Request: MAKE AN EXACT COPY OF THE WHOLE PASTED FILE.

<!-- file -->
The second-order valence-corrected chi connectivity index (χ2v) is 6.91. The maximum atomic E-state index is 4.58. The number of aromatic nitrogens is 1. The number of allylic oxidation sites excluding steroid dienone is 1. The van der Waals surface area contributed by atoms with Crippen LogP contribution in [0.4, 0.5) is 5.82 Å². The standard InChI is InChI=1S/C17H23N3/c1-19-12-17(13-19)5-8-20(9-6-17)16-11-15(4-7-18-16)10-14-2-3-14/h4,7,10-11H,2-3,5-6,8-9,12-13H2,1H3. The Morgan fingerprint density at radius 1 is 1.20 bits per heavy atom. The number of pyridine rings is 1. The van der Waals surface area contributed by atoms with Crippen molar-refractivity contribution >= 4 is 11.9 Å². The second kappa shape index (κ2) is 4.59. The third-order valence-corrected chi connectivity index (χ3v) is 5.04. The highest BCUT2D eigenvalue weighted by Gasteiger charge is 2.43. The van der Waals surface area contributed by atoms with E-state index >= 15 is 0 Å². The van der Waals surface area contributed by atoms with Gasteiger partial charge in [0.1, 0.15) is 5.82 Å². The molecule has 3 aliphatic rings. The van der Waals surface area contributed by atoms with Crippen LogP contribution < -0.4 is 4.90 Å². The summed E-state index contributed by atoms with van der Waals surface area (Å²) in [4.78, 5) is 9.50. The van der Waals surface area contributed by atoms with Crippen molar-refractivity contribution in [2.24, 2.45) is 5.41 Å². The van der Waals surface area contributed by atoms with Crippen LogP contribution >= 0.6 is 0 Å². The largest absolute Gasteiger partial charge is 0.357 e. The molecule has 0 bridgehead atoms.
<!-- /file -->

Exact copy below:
The second-order valence-corrected chi connectivity index (χ2v) is 6.91. The maximum atomic E-state index is 4.58. The number of aromatic nitrogens is 1. The number of allylic oxidation sites excluding steroid dienone is 1. The van der Waals surface area contributed by atoms with Crippen LogP contribution in [0.4, 0.5) is 5.82 Å². The standard InChI is InChI=1S/C17H23N3/c1-19-12-17(13-19)5-8-20(9-6-17)16-11-15(4-7-18-16)10-14-2-3-14/h4,7,10-11H,2-3,5-6,8-9,12-13H2,1H3. The Morgan fingerprint density at radius 1 is 1.20 bits per heavy atom. The number of pyridine rings is 1. The van der Waals surface area contributed by atoms with Crippen molar-refractivity contribution >= 4 is 11.9 Å². The second kappa shape index (κ2) is 4.59. The third-order valence-corrected chi connectivity index (χ3v) is 5.04. The highest BCUT2D eigenvalue weighted by Gasteiger charge is 2.43. The van der Waals surface area contributed by atoms with E-state index >= 15 is 0 Å². The van der Waals surface area contributed by atoms with Gasteiger partial charge in [0.1, 0.15) is 5.82 Å². The molecule has 3 aliphatic rings. The van der Waals surface area contributed by atoms with Crippen LogP contribution < -0.4 is 4.90 Å². The summed E-state index contributed by atoms with van der Waals surface area (Å²) in [4.78, 5) is 9.50. The van der Waals surface area contributed by atoms with Crippen molar-refractivity contribution in [2.24, 2.45) is 5.41 Å². The van der Waals surface area contributed by atoms with Crippen LogP contribution >= 0.6 is 0 Å². The largest absolute Gasteiger partial charge is 0.357 e. The molecule has 0 bridgehead atoms.